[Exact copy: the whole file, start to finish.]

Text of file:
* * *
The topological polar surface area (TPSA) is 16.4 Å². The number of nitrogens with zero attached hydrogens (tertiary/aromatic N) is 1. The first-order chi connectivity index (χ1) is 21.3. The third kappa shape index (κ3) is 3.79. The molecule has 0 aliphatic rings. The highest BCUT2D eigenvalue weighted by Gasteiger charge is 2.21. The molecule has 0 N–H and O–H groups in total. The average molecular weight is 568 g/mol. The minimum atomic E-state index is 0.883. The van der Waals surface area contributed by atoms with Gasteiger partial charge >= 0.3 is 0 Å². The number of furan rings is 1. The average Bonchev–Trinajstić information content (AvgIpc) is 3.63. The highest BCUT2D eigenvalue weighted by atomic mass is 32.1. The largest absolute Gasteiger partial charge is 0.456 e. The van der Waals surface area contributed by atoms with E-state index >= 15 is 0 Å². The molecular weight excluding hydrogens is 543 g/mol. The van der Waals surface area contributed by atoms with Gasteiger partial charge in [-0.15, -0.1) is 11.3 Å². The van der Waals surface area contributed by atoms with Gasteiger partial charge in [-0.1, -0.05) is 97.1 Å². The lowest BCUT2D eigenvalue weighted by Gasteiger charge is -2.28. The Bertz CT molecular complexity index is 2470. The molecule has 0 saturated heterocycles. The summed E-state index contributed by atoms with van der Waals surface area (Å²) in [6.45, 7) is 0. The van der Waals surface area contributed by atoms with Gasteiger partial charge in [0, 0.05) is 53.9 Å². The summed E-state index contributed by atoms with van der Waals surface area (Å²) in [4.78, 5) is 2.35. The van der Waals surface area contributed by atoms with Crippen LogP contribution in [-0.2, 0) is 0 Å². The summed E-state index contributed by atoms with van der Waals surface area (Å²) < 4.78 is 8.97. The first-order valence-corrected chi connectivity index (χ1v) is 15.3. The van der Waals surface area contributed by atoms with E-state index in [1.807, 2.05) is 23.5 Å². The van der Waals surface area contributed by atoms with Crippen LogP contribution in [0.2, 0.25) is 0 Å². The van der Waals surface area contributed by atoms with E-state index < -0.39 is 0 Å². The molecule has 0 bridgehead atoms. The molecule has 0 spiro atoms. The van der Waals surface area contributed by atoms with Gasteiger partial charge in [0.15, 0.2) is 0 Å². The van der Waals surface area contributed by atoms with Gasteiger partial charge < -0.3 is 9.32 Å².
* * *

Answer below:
The topological polar surface area (TPSA) is 16.4 Å². The number of nitrogens with zero attached hydrogens (tertiary/aromatic N) is 1. The first-order chi connectivity index (χ1) is 21.3. The third kappa shape index (κ3) is 3.79. The molecule has 0 aliphatic rings. The highest BCUT2D eigenvalue weighted by Gasteiger charge is 2.21. The molecule has 0 N–H and O–H groups in total. The average molecular weight is 568 g/mol. The minimum atomic E-state index is 0.883. The van der Waals surface area contributed by atoms with Gasteiger partial charge >= 0.3 is 0 Å². The number of furan rings is 1. The average Bonchev–Trinajstić information content (AvgIpc) is 3.63. The highest BCUT2D eigenvalue weighted by atomic mass is 32.1. The largest absolute Gasteiger partial charge is 0.456 e. The van der Waals surface area contributed by atoms with E-state index >= 15 is 0 Å². The molecular weight excluding hydrogens is 543 g/mol. The van der Waals surface area contributed by atoms with Gasteiger partial charge in [-0.15, -0.1) is 11.3 Å². The van der Waals surface area contributed by atoms with Gasteiger partial charge in [-0.1, -0.05) is 97.1 Å². The lowest BCUT2D eigenvalue weighted by Gasteiger charge is -2.28. The Bertz CT molecular complexity index is 2470. The molecule has 0 saturated heterocycles. The summed E-state index contributed by atoms with van der Waals surface area (Å²) in [6.45, 7) is 0. The van der Waals surface area contributed by atoms with Gasteiger partial charge in [0, 0.05) is 53.9 Å². The summed E-state index contributed by atoms with van der Waals surface area (Å²) in [4.78, 5) is 2.35. The van der Waals surface area contributed by atoms with Crippen LogP contribution in [-0.2, 0) is 0 Å². The summed E-state index contributed by atoms with van der Waals surface area (Å²) < 4.78 is 8.97. The first-order valence-corrected chi connectivity index (χ1v) is 15.3. The van der Waals surface area contributed by atoms with E-state index in [1.807, 2.05) is 23.5 Å². The van der Waals surface area contributed by atoms with Crippen LogP contribution in [0.2, 0.25) is 0 Å². The van der Waals surface area contributed by atoms with E-state index < -0.39 is 0 Å². The molecule has 0 bridgehead atoms. The molecule has 0 spiro atoms. The van der Waals surface area contributed by atoms with Gasteiger partial charge in [0.15, 0.2) is 0 Å². The van der Waals surface area contributed by atoms with Gasteiger partial charge < -0.3 is 9.32 Å².